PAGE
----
In 1979 political prisoners Tim Jenkin, Alex Moumbaris and Stephen Lee escaped from Pretoria Central Prison. This photograph shows the three with ANC representative Francis Meli at a press conference in London on 22 January 1980.
Poster for the March Month of Boycott, 1960. During the month Boycott Movement supporters all over Britain picketed shops and distributed leaflets asking shoppers not to buy South African goods. The boycott was supported by the Labour and Liberal Parties and the TUC. It was launched at a 15,000-strong rally in Trafalgar Square on 28 February.
The Nelson Mandela 70th birthday tribute concert was staged at Wembley Stadium, London on 11 June 1988. It called for freedom for Nelson Mandela, imprisoned since 1962. The concert was broadcast to over 60 countries, and made Mandela a household name in Britain and all over the world. After the concert 77 per cent of people in Britain knew who Mandela was and 70 per cent of them thought he should be released.
This is a collection of clips from the concert. Artists included Sting, Tracey Chapmen, Hugh Masekala, Peter Gabriel, Jerry Dammers, Whitney Houston, Miriam Makeba, Stevie Wonder, Simple Minds and Dire Straits.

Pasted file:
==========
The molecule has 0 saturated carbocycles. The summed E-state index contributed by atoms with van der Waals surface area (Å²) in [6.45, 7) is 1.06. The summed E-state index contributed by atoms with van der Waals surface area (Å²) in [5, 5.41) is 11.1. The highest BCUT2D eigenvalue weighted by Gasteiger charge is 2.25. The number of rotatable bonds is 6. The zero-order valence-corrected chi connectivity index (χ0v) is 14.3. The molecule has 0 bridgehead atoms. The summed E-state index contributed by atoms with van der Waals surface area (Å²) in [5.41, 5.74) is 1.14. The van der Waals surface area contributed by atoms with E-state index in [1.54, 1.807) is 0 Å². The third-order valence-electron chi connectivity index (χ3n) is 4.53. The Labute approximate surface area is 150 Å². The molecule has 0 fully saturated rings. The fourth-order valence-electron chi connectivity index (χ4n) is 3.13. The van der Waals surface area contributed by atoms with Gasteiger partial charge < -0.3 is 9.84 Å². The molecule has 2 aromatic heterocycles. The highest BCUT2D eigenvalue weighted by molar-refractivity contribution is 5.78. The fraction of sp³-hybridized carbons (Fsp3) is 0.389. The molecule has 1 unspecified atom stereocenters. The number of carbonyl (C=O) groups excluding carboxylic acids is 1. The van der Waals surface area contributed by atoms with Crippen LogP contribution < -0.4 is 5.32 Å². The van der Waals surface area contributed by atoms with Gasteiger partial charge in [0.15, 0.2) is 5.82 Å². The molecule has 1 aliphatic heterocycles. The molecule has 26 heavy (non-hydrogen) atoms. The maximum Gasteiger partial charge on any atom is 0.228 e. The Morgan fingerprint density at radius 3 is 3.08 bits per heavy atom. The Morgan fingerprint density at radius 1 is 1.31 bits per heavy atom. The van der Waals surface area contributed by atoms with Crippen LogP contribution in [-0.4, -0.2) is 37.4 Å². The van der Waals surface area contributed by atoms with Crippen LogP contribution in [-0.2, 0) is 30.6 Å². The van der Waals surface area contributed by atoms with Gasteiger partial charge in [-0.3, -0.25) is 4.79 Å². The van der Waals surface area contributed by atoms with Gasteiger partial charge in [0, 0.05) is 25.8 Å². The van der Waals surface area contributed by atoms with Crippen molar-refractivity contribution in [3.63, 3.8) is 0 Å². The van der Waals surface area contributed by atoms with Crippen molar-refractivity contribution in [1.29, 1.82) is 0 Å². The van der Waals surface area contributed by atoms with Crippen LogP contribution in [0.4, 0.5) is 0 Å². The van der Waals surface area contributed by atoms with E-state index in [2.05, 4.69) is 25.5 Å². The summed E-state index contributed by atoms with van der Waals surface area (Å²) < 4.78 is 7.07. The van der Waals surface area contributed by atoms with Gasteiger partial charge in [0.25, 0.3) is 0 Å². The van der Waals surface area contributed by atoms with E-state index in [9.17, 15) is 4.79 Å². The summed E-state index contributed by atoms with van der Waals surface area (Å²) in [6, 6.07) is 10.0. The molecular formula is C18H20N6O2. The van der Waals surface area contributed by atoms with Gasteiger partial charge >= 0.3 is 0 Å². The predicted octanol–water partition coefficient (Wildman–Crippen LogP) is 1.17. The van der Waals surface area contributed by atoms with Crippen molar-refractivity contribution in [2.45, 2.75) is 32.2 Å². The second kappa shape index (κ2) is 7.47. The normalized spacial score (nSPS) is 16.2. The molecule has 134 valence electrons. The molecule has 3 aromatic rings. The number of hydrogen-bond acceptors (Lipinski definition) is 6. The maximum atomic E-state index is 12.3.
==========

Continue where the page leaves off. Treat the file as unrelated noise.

‘Freedom for Nelson Mandela’ in Hyde Park, London on 17 July 1988. Thousands of demonstrators marched through central London to a rally attended by 250,000 people. The rally was the climax of the AAM’s ‘Nelson Mandela: Freedom at 70’ campaign and the biggest ever anti-apartheid demonstration in Britain.
The Special AKA perform 'Free Nelson Mandela', the song written by Jerry Dammers that became an international hit. It was played in South Africa at football matches as a protest against the regime.
See Jerry's interview for more information about how he came to write it and its influence.
Julian Bahula’s Jazz Afrika, ‘Mandela’, written for the Festival of African Sounds at Alexandra Palace, north London, held on 17 July 1983 to celebrate Nelson Mandela‘s 65th birthday. Taken from ‘African Sounds for Mandela’, TS Afrika Records, 1983.
Jerry Dammers cites this as the inspiration for his hit song ‘Free Nelson Mandela’.
In 1961 Nelson Mandela went into hiding and then left South Africa secretly to meet leaders of independent African countries. He returned to South Africa in July 1962. Shortly afterwards he was arrested and charged with incitement to strike. The Anti-Apartheid Movement organised protests and messages of support. In this telegram he thanks the AAM and says his message is intended as ‘a very firm, warm and hearty handshake from us’.